Jordan: Our First Home Visit

Jordan: Our First Home Visit

Our first afternoon in Mafraq, John Hollon, two other volunteers, and I had the opportunity to go on a home visit.  These are visits where we accompanied one of the local full time servants who provide on-going care and have relationships with Syrian refugees who have moved into the area.  For us, this servant was Egab, a man with a huge smile and a humorous joy that seems unending.  On our way we make a stop to pick up some diapers, formula, and a few other supplies.  These are for a new baby in the family.

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Purim

Purim

Purim is a holiday celebrated by Jewish people for centuries to commemorate the defeat of Haman, who had plotted to have all the Jews massacred in the kingdom of the Xerxes, king of Persia. This sinister plot is revealed and ultimately stopped due to the boldness of Esther and her uncle Mordecai. You can read all about this in the Book of Esther in the Hebrew Bible. Continue reading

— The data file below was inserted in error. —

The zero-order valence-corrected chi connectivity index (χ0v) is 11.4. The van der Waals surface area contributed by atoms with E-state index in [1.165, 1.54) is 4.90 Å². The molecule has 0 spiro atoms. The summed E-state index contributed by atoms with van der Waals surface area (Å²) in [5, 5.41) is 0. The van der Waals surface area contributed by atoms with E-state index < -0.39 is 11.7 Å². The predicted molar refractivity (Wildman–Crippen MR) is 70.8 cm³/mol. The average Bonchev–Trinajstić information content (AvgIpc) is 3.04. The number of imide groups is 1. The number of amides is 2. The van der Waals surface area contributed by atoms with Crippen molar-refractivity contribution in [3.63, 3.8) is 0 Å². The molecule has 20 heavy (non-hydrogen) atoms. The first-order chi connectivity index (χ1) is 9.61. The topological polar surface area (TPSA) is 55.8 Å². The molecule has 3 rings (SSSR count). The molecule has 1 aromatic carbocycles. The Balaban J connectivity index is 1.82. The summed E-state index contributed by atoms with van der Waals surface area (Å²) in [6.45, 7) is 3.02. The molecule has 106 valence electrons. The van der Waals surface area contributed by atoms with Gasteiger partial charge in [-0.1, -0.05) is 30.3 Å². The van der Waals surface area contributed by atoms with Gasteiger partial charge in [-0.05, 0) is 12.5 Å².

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Foreigners, Resident Aliens, Refugees, & The World To Come

Foreigners, Resident Aliens, Refugees, & The World To Come

In the world to come, some will finally arrive home because they were foreigners and resident aliens, refugees without a permanent home in this world.

Others will arrive in the world to come as foreigners, empty-handed refugees forced from their home, because their citizenship and possessions were of this world.

The good news for this latter group is that those who were refugees in this world will likely welcome refugees in the next.

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The Current Vetting Process for Refugees Seeking to Be Resettled In the United States

The Current Vetting Process for Refugees Seeking to Be Resettled In the United States

I am for screening or “vetting” of refugees seeking to be resettled in our country. I believe there should be in-depth processes which evaluate and validate who enters our nation, especially in times of great conflict and from areas of great conflict.

However, what I have found in the midst of the current national debate on this topic is that most people are unaware of what is already in place in terms of screening/vetting refugees. There is a high degree of assumption that whatever is in place it is not detailed enough. When I ask, “What do you think should be in place to make our system better?” the most common answers are usually related to “background checks” and “how do we know who these people are?” Continue reading

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